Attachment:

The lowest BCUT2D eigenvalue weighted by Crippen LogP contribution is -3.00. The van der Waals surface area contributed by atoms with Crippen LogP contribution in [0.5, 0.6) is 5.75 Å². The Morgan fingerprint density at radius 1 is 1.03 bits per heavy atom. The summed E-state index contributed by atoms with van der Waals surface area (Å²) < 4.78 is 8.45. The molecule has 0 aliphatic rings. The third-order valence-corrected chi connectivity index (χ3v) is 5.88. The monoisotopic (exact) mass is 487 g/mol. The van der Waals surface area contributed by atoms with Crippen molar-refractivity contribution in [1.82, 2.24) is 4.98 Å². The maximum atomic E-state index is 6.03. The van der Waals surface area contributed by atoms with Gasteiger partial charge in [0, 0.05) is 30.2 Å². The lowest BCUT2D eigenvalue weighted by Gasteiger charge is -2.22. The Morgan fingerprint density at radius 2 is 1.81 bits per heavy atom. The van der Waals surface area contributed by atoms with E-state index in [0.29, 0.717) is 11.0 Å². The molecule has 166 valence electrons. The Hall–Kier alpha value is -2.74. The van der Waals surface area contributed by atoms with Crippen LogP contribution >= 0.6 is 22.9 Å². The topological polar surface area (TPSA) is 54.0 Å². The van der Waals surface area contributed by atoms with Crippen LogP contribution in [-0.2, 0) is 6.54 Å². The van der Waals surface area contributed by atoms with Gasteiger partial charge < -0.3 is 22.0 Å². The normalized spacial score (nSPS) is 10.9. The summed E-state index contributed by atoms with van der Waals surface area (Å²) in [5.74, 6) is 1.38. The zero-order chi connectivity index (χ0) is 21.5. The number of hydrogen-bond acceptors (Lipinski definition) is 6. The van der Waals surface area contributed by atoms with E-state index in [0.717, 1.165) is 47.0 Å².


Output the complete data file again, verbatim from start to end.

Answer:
The lowest BCUT2D eigenvalue weighted by Crippen LogP contribution is -3.00. The van der Waals surface area contributed by atoms with Crippen LogP contribution in [0.5, 0.6) is 5.75 Å². The Morgan fingerprint density at radius 1 is 1.03 bits per heavy atom. The summed E-state index contributed by atoms with van der Waals surface area (Å²) < 4.78 is 8.45. The molecule has 0 aliphatic rings. The third-order valence-corrected chi connectivity index (χ3v) is 5.88. The monoisotopic (exact) mass is 487 g/mol. The van der Waals surface area contributed by atoms with Crippen molar-refractivity contribution in [1.82, 2.24) is 4.98 Å². The maximum atomic E-state index is 6.03. The van der Waals surface area contributed by atoms with Gasteiger partial charge in [0, 0.05) is 30.2 Å². The lowest BCUT2D eigenvalue weighted by Gasteiger charge is -2.22. The Morgan fingerprint density at radius 2 is 1.81 bits per heavy atom. The van der Waals surface area contributed by atoms with E-state index in [0.29, 0.717) is 11.0 Å². The molecule has 166 valence electrons. The Hall–Kier alpha value is -2.74. The van der Waals surface area contributed by atoms with Crippen LogP contribution >= 0.6 is 22.9 Å². The topological polar surface area (TPSA) is 54.0 Å². The van der Waals surface area contributed by atoms with Crippen LogP contribution in [-0.2, 0) is 6.54 Å². The van der Waals surface area contributed by atoms with Gasteiger partial charge < -0.3 is 22.0 Å². The normalized spacial score (nSPS) is 10.9. The summed E-state index contributed by atoms with van der Waals surface area (Å²) in [5.74, 6) is 1.38. The zero-order chi connectivity index (χ0) is 21.5. The number of hydrogen-bond acceptors (Lipinski definition) is 6. The van der Waals surface area contributed by atoms with E-state index in [0.717, 1.165) is 47.0 Å².